forfeiture" exists when the right in the property transferred is
conditioned, directly or indirectly, upon the future performance of substantial
services and the possibility of forfeiture exists if such condition is not
satisfied. (§ 83(c)(1); 26 C.F.R. § 1.83-3(c).) Pursuant to these provisions of
Internal Revenue Code, Eugene incurred a tax liability on the date each
restriction was removed on stock issued pursuant to option Nos. 2, 3, and 4.
White's exhibit identified each of these dates, the market value on each date
and Eugene's tax liability. Using the formula the court determined the net gain
and awarded Katherine cash equal to her proportional interest in that sum.
Based on this record the court properly determined Eugene's tax liability.
Moreover White's testimony on the tax treatment of restricted stock was
consistent with the court's earlier findings that the stock should be valued on
the date the restrictions were removed, i.e., the date on which the stock
irrevocably vested in Eugene.
(8) Katherine also belatedly
argues that the court erred in awarding her cash rather than a proportional
interest in the stock itself. We say "belatedly" because Katherine
ignores her specific request at trial for cash "forthwith." Because
the court honored her request, she is precluded from obtaining her
proportionate interest in the stock. (Turner v. Markham (1907) 152 Cal.
246, 247 [92 P. 485]; Wilson v. Wilson (1958) 159 Cal.
App.2d 330, 334 [323 P.2d 1017].) We also reject Katherine's claim
the court erred in failing to reconsider its characterization and valuation of
the stock options.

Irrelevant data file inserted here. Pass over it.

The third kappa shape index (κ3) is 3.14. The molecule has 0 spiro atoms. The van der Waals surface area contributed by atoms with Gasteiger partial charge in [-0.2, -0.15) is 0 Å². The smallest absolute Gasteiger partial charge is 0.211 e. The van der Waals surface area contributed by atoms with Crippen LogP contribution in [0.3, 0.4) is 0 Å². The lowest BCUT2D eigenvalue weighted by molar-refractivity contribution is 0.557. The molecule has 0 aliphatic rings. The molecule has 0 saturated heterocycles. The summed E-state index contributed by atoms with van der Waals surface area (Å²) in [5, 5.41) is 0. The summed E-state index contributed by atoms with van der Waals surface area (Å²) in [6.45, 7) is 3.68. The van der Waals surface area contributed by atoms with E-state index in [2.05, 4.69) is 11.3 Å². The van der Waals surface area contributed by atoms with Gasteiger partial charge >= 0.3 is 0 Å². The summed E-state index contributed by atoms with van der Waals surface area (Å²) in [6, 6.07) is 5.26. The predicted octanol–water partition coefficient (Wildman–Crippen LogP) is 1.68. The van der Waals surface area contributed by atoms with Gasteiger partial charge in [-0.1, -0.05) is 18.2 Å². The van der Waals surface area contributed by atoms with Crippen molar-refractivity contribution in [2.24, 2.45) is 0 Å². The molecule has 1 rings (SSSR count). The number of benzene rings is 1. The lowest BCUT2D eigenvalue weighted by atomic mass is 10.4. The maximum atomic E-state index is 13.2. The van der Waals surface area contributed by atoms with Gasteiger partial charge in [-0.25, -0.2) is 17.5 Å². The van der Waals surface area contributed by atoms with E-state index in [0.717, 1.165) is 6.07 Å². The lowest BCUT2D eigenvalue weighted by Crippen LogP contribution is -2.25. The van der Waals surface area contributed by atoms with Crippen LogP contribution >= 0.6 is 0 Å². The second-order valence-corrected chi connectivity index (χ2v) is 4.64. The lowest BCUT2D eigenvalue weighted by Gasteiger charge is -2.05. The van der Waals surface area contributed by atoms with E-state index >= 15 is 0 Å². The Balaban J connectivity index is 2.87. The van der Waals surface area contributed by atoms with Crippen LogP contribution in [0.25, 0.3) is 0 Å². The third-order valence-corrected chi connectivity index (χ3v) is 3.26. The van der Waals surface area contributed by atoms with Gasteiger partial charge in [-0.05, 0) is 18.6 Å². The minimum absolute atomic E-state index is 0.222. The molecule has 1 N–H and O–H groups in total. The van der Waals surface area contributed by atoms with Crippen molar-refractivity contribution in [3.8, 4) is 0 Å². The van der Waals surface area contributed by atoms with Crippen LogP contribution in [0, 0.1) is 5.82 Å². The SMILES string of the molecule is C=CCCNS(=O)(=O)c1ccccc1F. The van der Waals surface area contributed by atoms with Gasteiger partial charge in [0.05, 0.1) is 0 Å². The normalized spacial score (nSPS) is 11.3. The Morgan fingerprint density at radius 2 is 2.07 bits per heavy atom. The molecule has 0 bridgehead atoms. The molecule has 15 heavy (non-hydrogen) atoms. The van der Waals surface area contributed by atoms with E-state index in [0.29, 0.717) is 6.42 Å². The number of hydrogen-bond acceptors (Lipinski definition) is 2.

(9) Katherine correctly
contends the court erred in granting Eugene Epstein credits (In re Marriage of Epstein (1979) 24 Cal.3d 76 [154 Cal. Rptr.
413, 592 P.2d 1165]) for repaying the balance of a bank loan,
$21,800, borrowed before separation to purchase Loral stock under Option Nos. 2
and 3. Because the court determined a time formula was the proper way to
apportion the community interest in the stock received pursuant to these
options that same percentage should have been used to determine the Epstein
credit. According to our calculations since 55 percent of the stock represents
the community interest only $11,990 should have been allowed Eugene as a
credit. Accordingly the judgment should be modified to award Katherine an
Katherine raises several
arguments with reference to the court's treatment of spousal support. She
asserts the court abused its discretion in "repeatedly refus[ing] to rule
on the spousal support issue," ultimately terminating jurisdiction, and
providing for stepdown spousal support. We first discuss Katherine's contention
the court "repeatedly refused to rule on the spousal support issue."
(10) Following the order to
show cause hearing on October 26, 1979, the court ordered Eugene to pay spousal
support of $800 monthly, the trust deed payment on the family residence
($168.35), real property insurance, maintenance including gardener and pool